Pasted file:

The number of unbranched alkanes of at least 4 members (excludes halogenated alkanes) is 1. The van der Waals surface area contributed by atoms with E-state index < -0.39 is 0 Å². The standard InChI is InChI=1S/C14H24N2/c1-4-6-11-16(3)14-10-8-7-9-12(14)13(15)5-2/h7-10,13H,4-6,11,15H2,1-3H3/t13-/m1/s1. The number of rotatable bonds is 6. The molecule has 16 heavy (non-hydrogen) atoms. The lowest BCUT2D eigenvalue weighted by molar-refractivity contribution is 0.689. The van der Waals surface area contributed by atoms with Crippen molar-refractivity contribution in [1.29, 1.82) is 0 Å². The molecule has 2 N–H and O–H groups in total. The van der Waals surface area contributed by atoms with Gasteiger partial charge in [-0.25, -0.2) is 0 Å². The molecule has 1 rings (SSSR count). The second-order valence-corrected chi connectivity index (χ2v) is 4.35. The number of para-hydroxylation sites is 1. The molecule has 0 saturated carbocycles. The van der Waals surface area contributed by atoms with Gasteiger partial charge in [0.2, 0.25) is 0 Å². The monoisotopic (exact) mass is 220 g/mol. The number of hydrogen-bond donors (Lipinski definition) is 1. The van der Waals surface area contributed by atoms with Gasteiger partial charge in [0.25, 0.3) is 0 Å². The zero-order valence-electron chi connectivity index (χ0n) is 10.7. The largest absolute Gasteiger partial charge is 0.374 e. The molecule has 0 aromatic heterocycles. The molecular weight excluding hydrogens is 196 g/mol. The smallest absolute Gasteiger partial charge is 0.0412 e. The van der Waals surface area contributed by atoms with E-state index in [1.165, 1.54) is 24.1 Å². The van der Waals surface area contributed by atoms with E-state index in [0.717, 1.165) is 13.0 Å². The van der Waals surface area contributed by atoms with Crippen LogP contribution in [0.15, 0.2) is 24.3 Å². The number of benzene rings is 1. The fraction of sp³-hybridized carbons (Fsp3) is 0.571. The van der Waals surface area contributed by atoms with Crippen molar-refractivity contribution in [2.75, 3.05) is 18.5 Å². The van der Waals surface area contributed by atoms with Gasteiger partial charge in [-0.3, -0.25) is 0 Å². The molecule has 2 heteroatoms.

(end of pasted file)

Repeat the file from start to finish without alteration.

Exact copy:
The number of unbranched alkanes of at least 4 members (excludes halogenated alkanes) is 1. The van der Waals surface area contributed by atoms with E-state index < -0.39 is 0 Å². The standard InChI is InChI=1S/C14H24N2/c1-4-6-11-16(3)14-10-8-7-9-12(14)13(15)5-2/h7-10,13H,4-6,11,15H2,1-3H3/t13-/m1/s1. The number of rotatable bonds is 6. The molecule has 16 heavy (non-hydrogen) atoms. The lowest BCUT2D eigenvalue weighted by molar-refractivity contribution is 0.689. The van der Waals surface area contributed by atoms with Crippen molar-refractivity contribution in [1.29, 1.82) is 0 Å². The molecule has 2 N–H and O–H groups in total. The van der Waals surface area contributed by atoms with Gasteiger partial charge in [-0.25, -0.2) is 0 Å². The molecule has 1 rings (SSSR count). The second-order valence-corrected chi connectivity index (χ2v) is 4.35. The number of para-hydroxylation sites is 1. The molecule has 0 saturated carbocycles. The van der Waals surface area contributed by atoms with Gasteiger partial charge in [0.2, 0.25) is 0 Å². The monoisotopic (exact) mass is 220 g/mol. The number of hydrogen-bond donors (Lipinski definition) is 1. The van der Waals surface area contributed by atoms with Gasteiger partial charge in [0.25, 0.3) is 0 Å². The zero-order valence-electron chi connectivity index (χ0n) is 10.7. The largest absolute Gasteiger partial charge is 0.374 e. The molecule has 0 aromatic heterocycles. The molecular weight excluding hydrogens is 196 g/mol. The smallest absolute Gasteiger partial charge is 0.0412 e. The van der Waals surface area contributed by atoms with E-state index in [1.165, 1.54) is 24.1 Å². The van der Waals surface area contributed by atoms with E-state index in [0.717, 1.165) is 13.0 Å². The van der Waals surface area contributed by atoms with Crippen LogP contribution in [0.15, 0.2) is 24.3 Å². The number of benzene rings is 1. The fraction of sp³-hybridized carbons (Fsp3) is 0.571. The van der Waals surface area contributed by atoms with Crippen molar-refractivity contribution in [2.75, 3.05) is 18.5 Å². The van der Waals surface area contributed by atoms with Gasteiger partial charge in [-0.3, -0.25) is 0 Å². The molecule has 2 heteroatoms.